Get moving: Daily exercise may reduce Alzheimer’s disease risk at any age
ST. PAUL, Minn. – Daily physical exercise may reduce the risk of Alzheimer’s disease, even in people over the age of 80, according to a study published in the April 18, 2012, online issue of Neurology®, the medical journal of the American Academy of Neurology.
“The study showed that not only exercise but also activities such as cooking, washing the dishes and cleaning are associated with a reduced risk of Alzheimer’s disease,” said study author Aron S. Buchman, MD, with Rush University Medical Center in Chicago and a member of the American Academy of Neurology. “These results provide support for efforts to encourage physical activity in even very old people who might not be able to participate in formal exercise but can still benefit from a more active lifestyle.”
For the study, a group of 716 people with an average age of 82 wore an actigraph, a device that monitors activity, on their non-dominant wrist continuously for 10 days. All exercise and non-exercise was recorded. They also were given annual tests during the four-year study that measured memory and thinking abilities. During the study, 71 people developed Alzheimer’s disease.
Participants also self-reported their physical and social activity. Buchman said this is the first study to use an objective measurement of physical activity in addition to self-reporting. “This is important because people may not be able to remember the details correctly,” he said.
The research found that people in the bottom 10 percent of daily physical activity were more than twice as likely to develop Alzheimer’s disease as people in the top 10 percent of daily activity.
The study also showed that those people in the bottom 10 percent of intensity of physical activity were almost three times as likely to develop Alzheimer’s disease as people in the top 10 percent of intensity of physical activity.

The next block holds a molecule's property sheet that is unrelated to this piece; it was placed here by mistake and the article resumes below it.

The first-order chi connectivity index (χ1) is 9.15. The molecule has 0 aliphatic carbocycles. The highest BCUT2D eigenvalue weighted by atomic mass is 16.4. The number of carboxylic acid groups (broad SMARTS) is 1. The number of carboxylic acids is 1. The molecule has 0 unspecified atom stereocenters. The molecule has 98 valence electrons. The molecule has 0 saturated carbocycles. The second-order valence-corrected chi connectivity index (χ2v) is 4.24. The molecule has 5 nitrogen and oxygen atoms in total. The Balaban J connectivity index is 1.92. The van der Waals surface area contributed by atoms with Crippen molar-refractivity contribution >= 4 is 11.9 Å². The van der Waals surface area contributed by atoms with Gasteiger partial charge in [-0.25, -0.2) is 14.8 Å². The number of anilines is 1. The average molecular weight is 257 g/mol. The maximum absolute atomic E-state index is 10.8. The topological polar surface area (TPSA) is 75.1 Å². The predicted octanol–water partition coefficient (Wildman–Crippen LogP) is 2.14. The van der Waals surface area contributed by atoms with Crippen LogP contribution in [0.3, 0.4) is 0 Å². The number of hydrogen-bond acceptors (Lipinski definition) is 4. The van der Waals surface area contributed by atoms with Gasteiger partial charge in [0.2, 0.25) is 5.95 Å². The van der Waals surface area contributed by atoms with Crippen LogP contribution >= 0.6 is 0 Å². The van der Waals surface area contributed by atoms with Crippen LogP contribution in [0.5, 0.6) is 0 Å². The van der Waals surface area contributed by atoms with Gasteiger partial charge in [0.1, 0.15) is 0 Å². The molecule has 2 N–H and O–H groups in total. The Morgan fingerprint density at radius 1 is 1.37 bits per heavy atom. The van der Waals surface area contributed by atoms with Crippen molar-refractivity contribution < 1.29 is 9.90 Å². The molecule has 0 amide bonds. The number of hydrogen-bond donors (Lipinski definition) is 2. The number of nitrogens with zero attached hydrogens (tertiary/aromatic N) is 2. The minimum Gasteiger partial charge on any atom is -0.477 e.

“Since the actigraph was attached to the wrist, activities like cooking, washing the dishes, playing cards and even moving a wheelchair with a person’s arms were associated with a lower Alzheimer’s risk,” said Michal Schnaider-Beeri, PhD, of Mount Sinai School of Medicine in New York in an accompanying editorial. “These are low-cost, easily accessible and side-effect free activities people can do at any age, including very old age, to possibly prevent Alzheimer’s disease.”
Naturopathic care can improve blood sugar, mood in diabetes
Holistic approach added to benefits of usual care in joint Group Health–Bastyr University study
Seattle, WA—A new joint study by Group Health Research Institute and Bastyr University Research Institute found that type 2 diabetes patients who received naturopathic care (as an adjunct to conventional care) had lower blood-sugar levels, better eating and exercise habits, improved moods, and a stronger sense of control over their condition than did patients receiving only conventional care.
The findings, published today in BMC Complementary and Alternative Medicine, show that complementary and alternative medicine (CAM) may have several positive effects on people with type 2 diabetes, which affects nearly 26 million Americans.
“The news is encouraging for those fighting the disease,” said Ryan Bradley, ND, MPH, director of the Center for Diabetes and Cardiovascular Wellness at Bastyr University and its clinic, the Bastyr Center for Natural Health. “Patients involved in the study cited the benefits of trying different approaches to find the best ways to minimize the effects of type 2 diabetes. In many ways, that strategy mirrors our partnership with Group Health in this research study—working together to discover the best possible solutions.”
Forty study participants received counseling on diet, exercise, and glucose monitoring from four naturopathic physicians (NDs) in addition to conventional diabetes care from their medical doctors, including prescription medications. Many of the participants also received stress-management care and dietary supplements. Researchers then compared these 40 participants with 329 patients receiving only conventional diabetes care.
In six months and about four naturopathic treatment visits, participants demonstrated improved self-care, more consistent monitoring of glucose, and improved moods. Hemoglobin A1c rates (a measure of blood-sugar control) were nearly a full percentage point lower for those patients. This compares with a drop of only 0.5 percent over the same time period for 329 clinically similar patients receiving only conventional diabetes care. The encouraging findings from this small observational study will need to be confirmed by a randomized trial with larger numbers of participants, according to Dr. Bradley.
Finding more effective ways of treating type 2 diabetes is important because it is one of the top-10 causes of death in Americans and is costly to treat: $1 out of every $10 spent on health care in the United States is used to fight type 2 diabetes, at a cost of $178 billion every year.